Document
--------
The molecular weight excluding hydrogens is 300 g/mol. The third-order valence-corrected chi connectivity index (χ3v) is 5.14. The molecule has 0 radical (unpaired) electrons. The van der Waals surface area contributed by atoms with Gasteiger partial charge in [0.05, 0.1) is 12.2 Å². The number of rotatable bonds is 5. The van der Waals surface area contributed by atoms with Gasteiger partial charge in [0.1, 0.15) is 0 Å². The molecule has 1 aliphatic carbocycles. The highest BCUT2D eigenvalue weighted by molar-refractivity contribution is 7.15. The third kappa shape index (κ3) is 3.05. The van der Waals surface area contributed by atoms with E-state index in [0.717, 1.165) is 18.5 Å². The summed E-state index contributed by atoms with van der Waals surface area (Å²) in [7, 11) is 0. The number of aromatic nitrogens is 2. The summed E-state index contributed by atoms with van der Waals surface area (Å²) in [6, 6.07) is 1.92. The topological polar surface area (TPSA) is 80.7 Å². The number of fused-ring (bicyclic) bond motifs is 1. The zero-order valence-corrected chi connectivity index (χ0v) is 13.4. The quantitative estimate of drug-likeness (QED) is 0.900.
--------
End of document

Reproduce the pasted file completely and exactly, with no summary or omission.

The molecular weight excluding hydrogens is 300 g/mol. The third-order valence-corrected chi connectivity index (χ3v) is 5.14. The molecule has 0 radical (unpaired) electrons. The van der Waals surface area contributed by atoms with Gasteiger partial charge in [0.05, 0.1) is 12.2 Å². The number of rotatable bonds is 5. The van der Waals surface area contributed by atoms with Gasteiger partial charge in [0.1, 0.15) is 0 Å². The molecule has 1 aliphatic carbocycles. The highest BCUT2D eigenvalue weighted by molar-refractivity contribution is 7.15. The third kappa shape index (κ3) is 3.05. The van der Waals surface area contributed by atoms with E-state index in [0.717, 1.165) is 18.5 Å². The summed E-state index contributed by atoms with van der Waals surface area (Å²) in [7, 11) is 0. The number of aromatic nitrogens is 2. The summed E-state index contributed by atoms with van der Waals surface area (Å²) in [6, 6.07) is 1.92. The topological polar surface area (TPSA) is 80.7 Å². The number of fused-ring (bicyclic) bond motifs is 1. The zero-order valence-corrected chi connectivity index (χ0v) is 13.4. The quantitative estimate of drug-likeness (QED) is 0.900.